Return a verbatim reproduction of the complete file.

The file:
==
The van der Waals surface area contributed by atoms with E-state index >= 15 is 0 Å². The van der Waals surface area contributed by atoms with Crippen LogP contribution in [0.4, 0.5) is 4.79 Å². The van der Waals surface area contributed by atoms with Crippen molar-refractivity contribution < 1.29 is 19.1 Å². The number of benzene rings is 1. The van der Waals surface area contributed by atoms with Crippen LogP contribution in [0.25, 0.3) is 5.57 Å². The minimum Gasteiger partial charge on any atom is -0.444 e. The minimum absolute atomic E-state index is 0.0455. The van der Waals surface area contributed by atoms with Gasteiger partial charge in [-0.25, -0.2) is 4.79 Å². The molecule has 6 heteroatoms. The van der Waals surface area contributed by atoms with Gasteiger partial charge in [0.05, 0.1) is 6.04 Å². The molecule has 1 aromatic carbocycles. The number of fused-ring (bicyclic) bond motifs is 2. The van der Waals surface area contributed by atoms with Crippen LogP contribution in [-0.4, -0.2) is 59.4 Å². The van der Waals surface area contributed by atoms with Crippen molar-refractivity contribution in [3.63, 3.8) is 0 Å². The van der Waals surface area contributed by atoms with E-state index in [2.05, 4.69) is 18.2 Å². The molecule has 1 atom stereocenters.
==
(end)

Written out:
The van der Waals surface area contributed by atoms with E-state index >= 15 is 0 Å². The van der Waals surface area contributed by atoms with Crippen LogP contribution in [0.4, 0.5) is 4.79 Å². The van der Waals surface area contributed by atoms with Crippen molar-refractivity contribution < 1.29 is 19.1 Å². The number of benzene rings is 1. The van der Waals surface area contributed by atoms with Crippen LogP contribution in [0.25, 0.3) is 5.57 Å². The minimum Gasteiger partial charge on any atom is -0.444 e. The minimum absolute atomic E-state index is 0.0455. The van der Waals surface area contributed by atoms with Gasteiger partial charge in [-0.25, -0.2) is 4.79 Å². The molecule has 6 heteroatoms. The van der Waals surface area contributed by atoms with Gasteiger partial charge in [0.05, 0.1) is 6.04 Å². The molecule has 1 aromatic carbocycles. The number of fused-ring (bicyclic) bond motifs is 2. The van der Waals surface area contributed by atoms with Crippen LogP contribution in [-0.4, -0.2) is 59.4 Å². The van der Waals surface area contributed by atoms with Crippen molar-refractivity contribution in [3.63, 3.8) is 0 Å². The van der Waals surface area contributed by atoms with E-state index in [2.05, 4.69) is 18.2 Å². The molecule has 1 atom stereocenters.